College Courses Can Use Technology To Improve Access and Reduce Costs

Experimental study shows students learn as much online as do peers in traditional courses



By 02/21/2013

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CONTACT:
Matthew M. Chingos:  mchingos@brookings.edu Brookings Institution
Janice B. Riddell:  (203) 912-8675 janice_riddell@hks.harvard.edu, External Relations, Education Next

College Courses Can Use Technology To Improve Access and Reduce Costs

Experimental study shows students learn as much online as do peers in traditional courses

CAMBRIDGE, MA—While increasing attention is being given to the rising cost of a college education, there has been little systematic research on the potential for online learning to deliver high-quality instruction on a more cost-effective basis.  Now a new experimental study has shown that students enrolled in a large “hybrid” introductory statistics course at six public university campuses, featuring online learning modules with lecture periods as supplements, learn as much as students in traditional lecture-only course formats, at substantial cost savings.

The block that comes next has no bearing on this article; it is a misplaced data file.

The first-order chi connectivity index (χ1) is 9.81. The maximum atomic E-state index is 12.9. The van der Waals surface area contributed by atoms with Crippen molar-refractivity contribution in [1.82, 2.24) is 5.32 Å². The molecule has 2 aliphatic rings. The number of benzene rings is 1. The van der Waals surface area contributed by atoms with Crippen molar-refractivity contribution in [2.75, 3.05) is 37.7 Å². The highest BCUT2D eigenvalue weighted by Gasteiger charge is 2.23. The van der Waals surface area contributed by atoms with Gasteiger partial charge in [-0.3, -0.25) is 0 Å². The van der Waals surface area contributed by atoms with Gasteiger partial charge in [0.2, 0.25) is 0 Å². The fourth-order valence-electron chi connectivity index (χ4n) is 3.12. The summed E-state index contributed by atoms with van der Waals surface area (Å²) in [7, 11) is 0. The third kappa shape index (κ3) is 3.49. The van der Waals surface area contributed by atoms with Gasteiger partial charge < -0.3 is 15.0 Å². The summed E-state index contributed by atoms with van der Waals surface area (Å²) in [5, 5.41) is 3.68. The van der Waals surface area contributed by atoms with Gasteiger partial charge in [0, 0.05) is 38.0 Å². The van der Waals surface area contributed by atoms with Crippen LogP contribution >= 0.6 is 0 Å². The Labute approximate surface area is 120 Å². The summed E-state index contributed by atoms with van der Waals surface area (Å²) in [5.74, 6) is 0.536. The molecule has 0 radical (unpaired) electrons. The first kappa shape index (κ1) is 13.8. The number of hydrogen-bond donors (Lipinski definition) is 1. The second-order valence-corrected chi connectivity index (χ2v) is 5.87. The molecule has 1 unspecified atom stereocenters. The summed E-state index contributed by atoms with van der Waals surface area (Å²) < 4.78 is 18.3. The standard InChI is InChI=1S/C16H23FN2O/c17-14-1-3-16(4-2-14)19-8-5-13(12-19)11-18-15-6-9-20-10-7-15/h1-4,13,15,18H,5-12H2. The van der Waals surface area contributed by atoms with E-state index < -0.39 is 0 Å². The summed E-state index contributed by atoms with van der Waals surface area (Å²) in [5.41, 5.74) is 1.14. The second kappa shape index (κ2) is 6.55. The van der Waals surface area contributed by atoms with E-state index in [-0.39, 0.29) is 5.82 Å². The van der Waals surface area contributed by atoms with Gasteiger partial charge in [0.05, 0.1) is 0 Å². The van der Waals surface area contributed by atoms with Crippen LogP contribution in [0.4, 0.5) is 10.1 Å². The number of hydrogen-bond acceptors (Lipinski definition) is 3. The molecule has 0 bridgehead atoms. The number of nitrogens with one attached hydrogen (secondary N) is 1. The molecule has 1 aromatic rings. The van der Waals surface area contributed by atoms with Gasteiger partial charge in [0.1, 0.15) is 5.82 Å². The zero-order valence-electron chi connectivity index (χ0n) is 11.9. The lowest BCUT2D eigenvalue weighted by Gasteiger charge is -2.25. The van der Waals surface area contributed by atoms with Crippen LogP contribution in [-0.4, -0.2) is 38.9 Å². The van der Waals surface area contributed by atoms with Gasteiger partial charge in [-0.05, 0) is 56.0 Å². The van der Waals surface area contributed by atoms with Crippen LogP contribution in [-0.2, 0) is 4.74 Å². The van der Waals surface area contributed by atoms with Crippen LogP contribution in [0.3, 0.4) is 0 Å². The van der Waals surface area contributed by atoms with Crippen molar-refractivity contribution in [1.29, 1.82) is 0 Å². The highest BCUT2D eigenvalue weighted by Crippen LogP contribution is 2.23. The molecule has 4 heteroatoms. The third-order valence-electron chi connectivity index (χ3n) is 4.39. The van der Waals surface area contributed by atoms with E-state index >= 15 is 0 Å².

The study, “Online Learning in Higher Education:  Randomized trial compares hybrid learning to traditional course,” was conducted by William G. Bowen, Matthew M. Chingos, Kelly A. Lack, and Thomas I. Nygren and is now available online at Education Next (www.educationnext.org).